If I am understanding The Idea of History by R.G. Collingwood in the slightest, then history is not how it is defined in the dictionary (as provided in the link1). Given by the dictionary, the history is merely “the chronological record of significant events” or things that have happened in the past. In laymans’ terms, perhaps.
The conclusion to two hundred grueling pages of philosophical thought on history, as documented from Herodotus and Thucydides, up through Kant, Marx and Toynbee, and to Croce and Bergson, is that history cannot exist in the future as it deals explicitly with events that have happened already,3 but neither is history simply the past. History is all of human experience to date, recreated and relived in the mind of the contemporary historian. Each experience is unique and individual, but arranged temporally they create one continuous and complete experience.4
The object of the historian is not to observe the past as there can be no such thing as empirical history (and any such claim is not recording history, but rather current developments). A historian for certain events may have empirical evidence for some of their work, but once they are regarding it through historical lenses they, too, are reliving the events.
Further, there is no such thing as an objective observer of history. Because history is alive in the mind of the historian and those who study his (or her) work, there will be inevitable judgments and evaluations, but then that is the literal job of the historian. Instead they are to become their subject, relive with the best information possible and then examine why and how events came to pass. Knowledge of cultures, events, people, and the like supplement and enrich this realization, but do not replace it. In this way Anthropology, natural sciences, psychology, philosophy, archeology and other disciplines supplement history, but are intrinsically different.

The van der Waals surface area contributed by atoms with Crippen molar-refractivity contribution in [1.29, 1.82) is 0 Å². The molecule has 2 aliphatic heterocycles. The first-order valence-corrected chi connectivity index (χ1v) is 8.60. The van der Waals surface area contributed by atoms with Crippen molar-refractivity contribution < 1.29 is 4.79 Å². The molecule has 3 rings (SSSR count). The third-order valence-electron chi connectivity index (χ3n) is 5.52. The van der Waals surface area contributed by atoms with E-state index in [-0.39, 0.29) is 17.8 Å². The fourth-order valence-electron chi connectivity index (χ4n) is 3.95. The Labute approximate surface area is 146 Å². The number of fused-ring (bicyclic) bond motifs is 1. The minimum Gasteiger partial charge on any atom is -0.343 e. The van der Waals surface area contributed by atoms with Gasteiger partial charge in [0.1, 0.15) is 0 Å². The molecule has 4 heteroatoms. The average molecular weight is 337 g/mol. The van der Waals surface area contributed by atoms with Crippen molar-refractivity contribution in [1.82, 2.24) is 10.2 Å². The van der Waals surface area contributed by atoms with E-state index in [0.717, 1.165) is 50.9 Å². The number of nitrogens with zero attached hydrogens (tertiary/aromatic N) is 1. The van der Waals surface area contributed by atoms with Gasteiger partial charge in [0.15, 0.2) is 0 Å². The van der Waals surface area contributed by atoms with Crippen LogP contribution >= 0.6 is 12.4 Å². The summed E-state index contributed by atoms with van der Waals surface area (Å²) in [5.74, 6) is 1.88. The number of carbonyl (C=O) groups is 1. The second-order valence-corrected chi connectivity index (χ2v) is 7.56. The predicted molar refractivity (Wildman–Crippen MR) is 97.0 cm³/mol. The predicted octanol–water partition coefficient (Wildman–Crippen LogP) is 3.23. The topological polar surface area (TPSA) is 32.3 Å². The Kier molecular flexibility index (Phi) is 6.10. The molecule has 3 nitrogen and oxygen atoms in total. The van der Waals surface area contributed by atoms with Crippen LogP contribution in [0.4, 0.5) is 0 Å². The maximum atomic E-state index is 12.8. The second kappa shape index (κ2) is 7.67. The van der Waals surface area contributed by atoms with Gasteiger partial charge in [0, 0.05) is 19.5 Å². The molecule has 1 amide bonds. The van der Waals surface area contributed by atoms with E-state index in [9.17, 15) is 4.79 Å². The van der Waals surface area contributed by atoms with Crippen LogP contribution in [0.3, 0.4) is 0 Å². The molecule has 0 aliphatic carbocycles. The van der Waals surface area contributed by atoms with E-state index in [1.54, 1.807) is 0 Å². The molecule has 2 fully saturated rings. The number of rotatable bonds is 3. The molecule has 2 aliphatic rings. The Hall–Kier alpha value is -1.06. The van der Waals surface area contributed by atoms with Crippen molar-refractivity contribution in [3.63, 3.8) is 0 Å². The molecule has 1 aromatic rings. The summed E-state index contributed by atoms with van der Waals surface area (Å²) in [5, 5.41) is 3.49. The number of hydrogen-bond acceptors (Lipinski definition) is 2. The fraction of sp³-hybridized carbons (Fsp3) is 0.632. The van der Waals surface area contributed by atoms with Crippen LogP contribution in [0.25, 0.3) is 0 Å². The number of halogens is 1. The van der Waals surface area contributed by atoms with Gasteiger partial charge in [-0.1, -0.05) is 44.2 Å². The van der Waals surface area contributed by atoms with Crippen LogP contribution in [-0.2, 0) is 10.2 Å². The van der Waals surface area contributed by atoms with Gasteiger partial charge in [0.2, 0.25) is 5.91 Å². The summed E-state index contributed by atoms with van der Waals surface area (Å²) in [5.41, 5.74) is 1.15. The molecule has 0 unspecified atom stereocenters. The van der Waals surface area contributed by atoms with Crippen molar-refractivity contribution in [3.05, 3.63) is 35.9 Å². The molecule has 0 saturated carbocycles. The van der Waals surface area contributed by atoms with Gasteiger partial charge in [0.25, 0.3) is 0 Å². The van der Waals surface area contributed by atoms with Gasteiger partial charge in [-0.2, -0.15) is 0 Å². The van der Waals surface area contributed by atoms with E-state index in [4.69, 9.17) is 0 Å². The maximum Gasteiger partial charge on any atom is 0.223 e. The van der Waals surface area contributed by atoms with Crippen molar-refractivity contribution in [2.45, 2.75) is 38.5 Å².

1 I would have provided the OED definition, but a subscription is required, so I figured Merriam-Webster would suffice.2
2 Getting information on how to do footnotes in html might be the single most dangerous thing that I have done recently. I *love* footnotes.
3 This was a response partly to idealists such as Marx and friends who saw the logical conclusion of history as some future utopia.
4 Beyond that it was not the term used, I shy away from the word ‘present’ on the grounds that what is the present this moment will, in the next, be the past, whereas ‘contemporary’ implies a sameness in present time that continues on with the individual.